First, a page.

By the end of 2015, 1,942 orbital and ballistic missiles, representing more than 60 different configurations, had lifted off from Vandenberg AFB. Adding to familiar names of Nike, Scout, Peacekeeper, Minotaur, Titan, and Minuteman were Falcon 9 and the landing of the X-37B.
With the mission at Vandenberg playing an ever increasing role in national defense, additional land was required to safely operate new variants of launch vehicles. In July 1964, the nearly 20,000 acres of the southern portion of Camp Cooke was added to the base. Two years later, an additional 15,000 acres of land was acquired, increasing the total acreage of the base to 98,400 acres.
Mission growth led to an organizational expansion as well. In 1961, ARDC was redesignated Air Force Systems Command (AFSC). Eighteen years and several reorganizations later, in October 1979, the launch mission of the ARDC field office at Vandenberg had evolved into the Wester Space and Missile Center (WSMC).
Beginning in 1990 and continuing throughout the next three years, a series of major realignments, redesignations, and organizational activations occurred at Vandenberg. On 1 October 1990, WSMC and virtually all of its elements moved from AFSC to Air Force Space Command (AFSPC). On 15 January 1991, just three months later, the management and operation of Vandenberg transferred from SAC to AFSPC. As a result of this shift, most of the former SAC organizations at Vandenberg were realigned under WSMC.
On 19 November 1991, WSMC was redesignated the 30th Space Wing. In actuality, the Operations Group assumed the lineage and honors of the 30th Bombardment Group (BG) (Heavy) and shared the number designation with the wing. The 30th BG originally activated in January 1941 and flew combat missions in the Pacific during World War II before being inactivated in June 1946. At the same time, the Western Test Range was renamed Western Range to emphasize the operational role of the Range. On 1 July 1993, the 30th Space Wing was reassigned from HQ, AFSPC to the newly activated HQ, 14th Air Force co-located at Vandenberg.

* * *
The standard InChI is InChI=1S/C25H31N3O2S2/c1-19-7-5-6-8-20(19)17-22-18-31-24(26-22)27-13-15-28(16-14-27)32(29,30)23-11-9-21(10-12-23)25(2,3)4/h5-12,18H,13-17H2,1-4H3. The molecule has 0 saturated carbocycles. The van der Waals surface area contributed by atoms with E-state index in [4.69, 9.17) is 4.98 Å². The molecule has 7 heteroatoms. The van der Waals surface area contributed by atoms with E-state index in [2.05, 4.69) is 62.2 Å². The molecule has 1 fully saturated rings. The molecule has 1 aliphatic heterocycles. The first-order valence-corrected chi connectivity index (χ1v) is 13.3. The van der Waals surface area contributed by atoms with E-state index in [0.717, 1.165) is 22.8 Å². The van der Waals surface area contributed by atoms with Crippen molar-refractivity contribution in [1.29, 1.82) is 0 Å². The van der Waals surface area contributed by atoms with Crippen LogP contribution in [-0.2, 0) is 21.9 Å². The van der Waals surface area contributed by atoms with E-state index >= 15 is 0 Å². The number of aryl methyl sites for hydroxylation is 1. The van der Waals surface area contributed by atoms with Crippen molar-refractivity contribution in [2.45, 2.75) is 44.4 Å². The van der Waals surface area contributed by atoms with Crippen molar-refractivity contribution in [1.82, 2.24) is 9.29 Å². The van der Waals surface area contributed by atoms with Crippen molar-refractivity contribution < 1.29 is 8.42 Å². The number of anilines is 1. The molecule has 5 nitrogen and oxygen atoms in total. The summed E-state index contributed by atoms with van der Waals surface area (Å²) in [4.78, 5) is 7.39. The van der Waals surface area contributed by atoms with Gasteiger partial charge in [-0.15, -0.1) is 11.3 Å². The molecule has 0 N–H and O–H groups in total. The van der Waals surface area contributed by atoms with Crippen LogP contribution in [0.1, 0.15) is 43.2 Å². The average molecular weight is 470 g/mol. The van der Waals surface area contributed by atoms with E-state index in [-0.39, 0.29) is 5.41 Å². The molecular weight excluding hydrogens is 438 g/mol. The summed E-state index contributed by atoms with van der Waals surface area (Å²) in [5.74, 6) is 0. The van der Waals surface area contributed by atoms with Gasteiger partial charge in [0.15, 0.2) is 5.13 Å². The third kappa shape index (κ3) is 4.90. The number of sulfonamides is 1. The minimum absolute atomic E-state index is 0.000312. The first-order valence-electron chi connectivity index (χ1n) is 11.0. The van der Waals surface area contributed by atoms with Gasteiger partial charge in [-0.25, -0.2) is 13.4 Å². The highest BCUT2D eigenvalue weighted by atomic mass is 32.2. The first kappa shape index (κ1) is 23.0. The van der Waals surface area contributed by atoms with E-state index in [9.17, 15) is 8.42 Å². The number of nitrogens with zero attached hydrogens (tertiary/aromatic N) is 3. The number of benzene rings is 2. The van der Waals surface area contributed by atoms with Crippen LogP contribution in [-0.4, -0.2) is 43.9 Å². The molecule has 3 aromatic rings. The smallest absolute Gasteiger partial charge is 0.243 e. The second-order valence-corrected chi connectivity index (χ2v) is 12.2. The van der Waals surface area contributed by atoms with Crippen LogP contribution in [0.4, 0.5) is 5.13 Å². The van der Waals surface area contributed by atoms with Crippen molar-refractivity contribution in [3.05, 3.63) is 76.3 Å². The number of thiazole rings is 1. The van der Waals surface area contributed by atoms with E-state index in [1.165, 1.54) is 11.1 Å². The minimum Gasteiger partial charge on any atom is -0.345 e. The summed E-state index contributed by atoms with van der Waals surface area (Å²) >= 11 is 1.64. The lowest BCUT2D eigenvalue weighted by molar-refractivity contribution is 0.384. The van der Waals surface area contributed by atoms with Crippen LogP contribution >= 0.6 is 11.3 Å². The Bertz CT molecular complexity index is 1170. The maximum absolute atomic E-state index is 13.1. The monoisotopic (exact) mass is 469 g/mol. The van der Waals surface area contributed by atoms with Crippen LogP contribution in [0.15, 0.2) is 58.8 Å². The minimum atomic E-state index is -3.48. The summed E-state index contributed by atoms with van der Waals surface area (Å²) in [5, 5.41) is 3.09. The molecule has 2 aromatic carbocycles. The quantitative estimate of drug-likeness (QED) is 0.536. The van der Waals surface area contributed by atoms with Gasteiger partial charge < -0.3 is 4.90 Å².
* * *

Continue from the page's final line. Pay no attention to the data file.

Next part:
Today, Vandenberg Air Force Base is operated by the 30th Space Wing with a mission to, “provide indispensable launch, landing, and range capabilities to the nation,” and remains the only military installation in the United States from which unmanned government and commercial satellites are launched into polar orbit. It also remains the only land-based site in the United States from which intercontinental ballistic missiles are test fired and flown to target areas in the Pacific Ocean. Finally, Vandenberg remains the only site capable of receiving and processing the Boeing X-37 Orbital Test Vehicle.
OPR: 30th Space Wing Office of the Historian - August 2016